The escalating sense of fear around the coronavirus crisis partly reflects the rising number of cases in Australia and dramatic decisions taken by other governments around the world. But it also reflects a struggle by our own government to reassure Australians it knows what it is doing.
Until late last week, the Morrison government had responded relatively effectively to the crisis with well-balanced health measures and a substantial stimulus package that embraced exactly the kind of fiscal policy the Coalition had been decrying for years.
On Friday, however, the government began to lose control, first with Morrison’s mishandled post-COAG media conference and then, over the weekend, in a disastrous interview by the chief medical officer (and incoming Health Department secretary) Brendan Murphy and Health Minister Greg Hunt.
The repeated instances of mixed messages over basic questions even had Malcolm Turnbull publicly criticising the government.
There are two separate problems bedevilling the government’s response. One is that, for all the talk of “flattening the curve”, the strategy behind the government’s response isn’t being explained effectively.
Why, many in the media were wondering on Friday, isn’t the ban on gatherings of more than 500 people being implemented immediately, rather than on Monday? Conspiracy theories circulated on Twitter about Hillsong, and Morrison’s own professed eagerness to go to the footy didn’t help.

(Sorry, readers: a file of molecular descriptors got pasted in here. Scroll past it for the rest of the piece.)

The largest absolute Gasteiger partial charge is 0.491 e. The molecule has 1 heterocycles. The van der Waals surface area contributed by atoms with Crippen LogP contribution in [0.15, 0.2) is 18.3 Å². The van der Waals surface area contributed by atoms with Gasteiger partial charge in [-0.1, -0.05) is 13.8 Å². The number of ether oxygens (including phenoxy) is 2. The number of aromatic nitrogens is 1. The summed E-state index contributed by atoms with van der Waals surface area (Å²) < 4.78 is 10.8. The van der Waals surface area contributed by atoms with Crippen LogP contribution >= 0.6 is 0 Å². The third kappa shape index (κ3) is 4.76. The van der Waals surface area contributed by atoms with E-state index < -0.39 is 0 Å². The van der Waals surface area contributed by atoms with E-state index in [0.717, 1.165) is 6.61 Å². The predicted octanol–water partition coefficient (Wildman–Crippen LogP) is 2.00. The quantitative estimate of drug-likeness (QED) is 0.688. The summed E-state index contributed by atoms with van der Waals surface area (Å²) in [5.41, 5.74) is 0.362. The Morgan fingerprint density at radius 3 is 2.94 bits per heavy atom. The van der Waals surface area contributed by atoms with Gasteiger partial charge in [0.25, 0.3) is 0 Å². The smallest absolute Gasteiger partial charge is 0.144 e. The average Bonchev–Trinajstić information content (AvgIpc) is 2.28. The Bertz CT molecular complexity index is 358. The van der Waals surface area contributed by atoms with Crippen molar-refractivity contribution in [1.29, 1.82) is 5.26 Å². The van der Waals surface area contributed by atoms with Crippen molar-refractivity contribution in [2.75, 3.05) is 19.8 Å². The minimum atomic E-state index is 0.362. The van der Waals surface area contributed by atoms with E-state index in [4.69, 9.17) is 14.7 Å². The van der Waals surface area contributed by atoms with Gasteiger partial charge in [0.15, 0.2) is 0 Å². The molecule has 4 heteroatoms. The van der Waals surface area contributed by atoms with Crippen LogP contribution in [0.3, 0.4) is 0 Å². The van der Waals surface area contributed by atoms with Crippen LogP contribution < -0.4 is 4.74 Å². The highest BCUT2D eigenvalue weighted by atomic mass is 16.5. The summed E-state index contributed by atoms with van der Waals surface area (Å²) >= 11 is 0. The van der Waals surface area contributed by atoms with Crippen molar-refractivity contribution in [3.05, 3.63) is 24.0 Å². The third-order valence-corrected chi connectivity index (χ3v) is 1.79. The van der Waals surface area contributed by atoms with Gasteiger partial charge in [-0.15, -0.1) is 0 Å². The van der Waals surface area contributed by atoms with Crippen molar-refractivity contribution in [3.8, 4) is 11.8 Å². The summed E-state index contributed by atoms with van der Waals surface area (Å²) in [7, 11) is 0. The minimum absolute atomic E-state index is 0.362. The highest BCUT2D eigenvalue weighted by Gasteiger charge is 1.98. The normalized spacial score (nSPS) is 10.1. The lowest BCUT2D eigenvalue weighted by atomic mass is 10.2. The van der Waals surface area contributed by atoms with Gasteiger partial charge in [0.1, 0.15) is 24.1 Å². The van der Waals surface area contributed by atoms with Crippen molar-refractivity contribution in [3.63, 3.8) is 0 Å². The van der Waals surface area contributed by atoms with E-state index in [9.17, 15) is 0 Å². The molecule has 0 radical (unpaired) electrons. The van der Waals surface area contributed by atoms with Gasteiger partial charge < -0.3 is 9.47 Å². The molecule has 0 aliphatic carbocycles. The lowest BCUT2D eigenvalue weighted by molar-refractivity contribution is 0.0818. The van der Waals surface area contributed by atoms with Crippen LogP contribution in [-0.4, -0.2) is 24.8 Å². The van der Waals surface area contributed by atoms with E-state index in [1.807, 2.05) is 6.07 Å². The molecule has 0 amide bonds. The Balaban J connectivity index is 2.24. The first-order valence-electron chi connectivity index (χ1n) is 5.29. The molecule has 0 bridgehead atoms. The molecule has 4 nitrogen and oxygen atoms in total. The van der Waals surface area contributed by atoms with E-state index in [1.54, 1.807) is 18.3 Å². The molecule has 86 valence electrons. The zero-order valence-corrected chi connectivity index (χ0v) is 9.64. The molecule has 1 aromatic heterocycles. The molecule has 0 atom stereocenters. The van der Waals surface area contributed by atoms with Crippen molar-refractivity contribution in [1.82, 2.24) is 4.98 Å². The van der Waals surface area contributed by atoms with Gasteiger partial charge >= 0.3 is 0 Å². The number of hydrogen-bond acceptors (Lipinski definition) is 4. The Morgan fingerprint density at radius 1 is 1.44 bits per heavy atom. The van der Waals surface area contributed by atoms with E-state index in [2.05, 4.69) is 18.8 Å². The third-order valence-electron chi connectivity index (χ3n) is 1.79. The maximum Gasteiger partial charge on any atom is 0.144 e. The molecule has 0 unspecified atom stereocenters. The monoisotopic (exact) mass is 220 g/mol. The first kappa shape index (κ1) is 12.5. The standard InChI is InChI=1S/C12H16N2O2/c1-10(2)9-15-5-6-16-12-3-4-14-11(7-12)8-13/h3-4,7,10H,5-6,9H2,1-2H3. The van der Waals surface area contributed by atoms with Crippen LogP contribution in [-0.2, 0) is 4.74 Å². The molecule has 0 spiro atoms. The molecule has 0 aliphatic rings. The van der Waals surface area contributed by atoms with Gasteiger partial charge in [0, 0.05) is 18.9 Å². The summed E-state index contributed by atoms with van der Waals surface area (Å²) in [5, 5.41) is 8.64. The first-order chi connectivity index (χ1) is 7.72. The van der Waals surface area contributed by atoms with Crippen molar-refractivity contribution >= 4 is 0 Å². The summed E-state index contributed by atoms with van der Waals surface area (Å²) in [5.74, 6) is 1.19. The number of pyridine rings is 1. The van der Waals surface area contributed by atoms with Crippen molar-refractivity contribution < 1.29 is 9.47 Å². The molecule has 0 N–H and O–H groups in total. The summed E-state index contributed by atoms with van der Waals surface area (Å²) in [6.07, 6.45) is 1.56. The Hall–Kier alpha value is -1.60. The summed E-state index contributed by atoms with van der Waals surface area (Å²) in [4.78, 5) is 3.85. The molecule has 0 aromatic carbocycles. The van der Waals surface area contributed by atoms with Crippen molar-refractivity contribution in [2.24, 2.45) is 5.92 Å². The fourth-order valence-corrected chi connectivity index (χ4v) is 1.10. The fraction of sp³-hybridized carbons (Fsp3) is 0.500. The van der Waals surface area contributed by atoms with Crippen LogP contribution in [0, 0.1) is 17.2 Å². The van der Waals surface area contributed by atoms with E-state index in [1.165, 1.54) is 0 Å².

As Hunt explained yesterday, the ban had been brought forward ahead of when the government’s health advisers recommended it be introduced. But for many in the media, and for many public health figures, that’s not good enough — it should have been imposed immediately, along with a suite of other draconian measures.
This is worth teasing out, because it points to some unpalatable truths of a kind we might have to swallow more of as this crisis worsens. Policymakers have an array of options for responding to the crisis. What measures they land on will reflect multiple considerations.
Saving lives and preventing illness is the primary goal, but there are a range of other considerations as well — relative efficacy, health sector resourcing, economic and social impacts and an awareness that this crisis will likely last for months.
Locking down the whole country, or major cities, Italian-style, is an option, but one that would plunge the country into an even deeper recession that it already faces, causing a big rise in unemployment and an array of potentially systemic problems such as widespread mortgage defaults and ensuing damage to the financial system.
From a public health perspective, such outcomes are less important than the lives that would be saved via less transmission, and a health system better able to cope with lower numbers of infected. But policymakers and political leaders don’t have the luxury of viewing things purely from a public health perspective — they have to weigh up multiple factors.
It’s easy for epidemiologists and academics to issue warnings of disaster and demand lockdowns, and even easier for journalists to share them, but politicians like Scott Morrison don’t have the luxury of being able to act purely to achieve one goal.